Diseases and disorders that are characterized by altered (relative to a subject not suffering from the disease or disorder) regulatory T cell activity are treated with compositions, including pharmaceutical compositions or medicaments containing the FOXP3+ Tregs described herein as a means of adoptive immunotherapy.
Accordingly, the methods of the present invention preferably modulate the activity of regulatory T cells, and specifically those that are naturally expressed by the cells of an individual (including an individual that has an autoimmune disease or condition). The method of the invention for example, involves contacting a cell, tissue or system of an individual with a composition containing the isolated FOXP3+ Tregs of the present invention that modulates one or more of the activities of T cells in the individual. Such methods are preferably performed in vivo (e.g., by administering the agent to a subject). As such, the invention provides methods of treating an individual afflicted with a disease or disorder, specifically an autoimmune or transplant rejection disorder.
Autoimmune disorders that can be treated by the method of the invention include, but are not limited to, systemic lupus erythematosus (SLE), rheumatoid arthritis, type 1 diabetes, multiple sclerosis (MS), aplastic anemia, and idiopathic thrombocytopenic purpura. An effective amount of a composition containing FOXP3+ Tregs to administer to an individual is any amount that achieves any detectable inhibition of the autoimmune disorder in the patient, or any detectable reduction in at least one symptom of the autoimmune disorder.
In the therapeutic methods of the invention, suitable methods of administering a composition of the present invention to a subject include any route of in vivo administration that is suitable for delivering the composition. The preferred route of administration is intravascularly, although they may also be introduced into bone or other convenient site, where the cells may find an appropriate site for activation and differentiation. The cells may be introduced by injection, catheter, or the like. Usually, at least 1×105 cells will be administered to the patient, preferably 1×106 or more.
The isolated FOXP3+ Tregs generated ex vivo can be administered to a transplantation patient either before or after transplantation, preferably as a cell suspension in a suitable medium such as physiological saline. Intravenous administration, such as by intravenous infusion, is preferred although other modes of administration may be possible such as intraperitoneal administration or, in the case of certain types of transplant such as islet transplantation or skin transplantation, local administration at the graft site.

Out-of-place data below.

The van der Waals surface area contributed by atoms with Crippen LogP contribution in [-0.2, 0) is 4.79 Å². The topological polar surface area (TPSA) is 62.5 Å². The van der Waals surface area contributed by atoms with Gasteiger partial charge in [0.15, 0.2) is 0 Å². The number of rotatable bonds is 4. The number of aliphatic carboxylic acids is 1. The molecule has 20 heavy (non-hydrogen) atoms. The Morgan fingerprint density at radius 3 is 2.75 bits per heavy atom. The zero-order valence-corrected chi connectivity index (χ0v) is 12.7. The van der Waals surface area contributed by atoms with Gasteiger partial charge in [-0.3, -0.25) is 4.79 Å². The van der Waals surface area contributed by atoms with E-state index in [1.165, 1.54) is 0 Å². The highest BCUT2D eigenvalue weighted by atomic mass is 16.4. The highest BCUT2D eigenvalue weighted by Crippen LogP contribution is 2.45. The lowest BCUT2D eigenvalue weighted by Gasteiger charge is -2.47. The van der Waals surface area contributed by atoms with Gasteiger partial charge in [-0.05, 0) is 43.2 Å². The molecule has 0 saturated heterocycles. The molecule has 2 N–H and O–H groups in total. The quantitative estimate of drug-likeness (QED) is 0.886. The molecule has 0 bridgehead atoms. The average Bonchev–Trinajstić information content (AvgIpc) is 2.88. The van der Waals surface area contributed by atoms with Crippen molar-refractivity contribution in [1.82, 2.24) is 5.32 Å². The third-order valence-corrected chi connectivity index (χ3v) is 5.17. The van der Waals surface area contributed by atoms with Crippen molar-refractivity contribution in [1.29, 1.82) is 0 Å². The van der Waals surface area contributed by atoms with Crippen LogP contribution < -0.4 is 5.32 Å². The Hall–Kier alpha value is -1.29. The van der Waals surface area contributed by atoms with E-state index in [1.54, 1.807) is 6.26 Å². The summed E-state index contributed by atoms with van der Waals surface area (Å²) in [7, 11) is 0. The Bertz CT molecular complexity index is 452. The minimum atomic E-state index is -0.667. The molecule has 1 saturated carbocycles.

Administration of the FOXP3+ Tregs a short time prior to transplantation, for example a day before, is preferred, which makes the present invention particularly suitable for use in the case of live donation of the organ or tissue transplant. Administration after initiation of the rejection process has commenced is unlikely to be effective but a protocol could be envisaged in which FOXP3+ Tregs are administered at the optimal time point, i.e. shortly before transplantation, and FOXP3+ Tregs are re-administered subsequently if clinical indicators suggest a decline in graft function. In this case it would be appropriate for Treg to be continuously stimulated/expanded by the method according to the invention for an appropriate period after transplantation as a contingency against delayed rejection.
The appropriate dose of FOXP3+ Tregs will depend on the type of transplant and in the case of human recipients, will be at the discretion of the attendant physician. The precise numbers of ex vivo generated FOXP3+ Tregs required to influence transplant rejection in humans will be determined by clinical trials but animal data suggests that doses in the range of 109 to 1012 FOXP3+ Tregs may be appropriate.
The recipient may be treated with additional immunosuppression or adjunctive therapy to attenuate any immediate rejection response that occurs. The additional immunosuppression or adjunctive therapy may comprise administration of a sub-therapeutic dose of an immunosuppressive agent, preferably an agent used in a manner (time/dose) that does not block the function of the regulatory T cells, in the immediate post-operative period. Suitable immunosuppressive agents or adjunctive therapies include treatment with an anti-CD8 antibody or with rapamycin. The intention is that the combination of the ex vivo generated FOXP3+ Tregs with a sub-therapeutic dose of an immunosuppressive agent would lead to the prolonged survival of fully allogeneic allografts, for example cardiac allografts, in fully immunocompetent recipients. A sub-therapeutic dose can be identified by reference to clinical studies identifying suitable therapeutic doses.
The invention now being generally described will be more readily understood by reference to the following examples, which are included merely for the purposes of illustration of certain aspects of the embodiments of the present invention. The examples are not intended to limit the invention, as one of skill in the art would recognize from the above teachings and the following examples that other techniques and methods can satisfy the claims and can be employed without departing from the scope of the claimed invention.EXAMPLES Example 1 Cell Purification and Reagents Used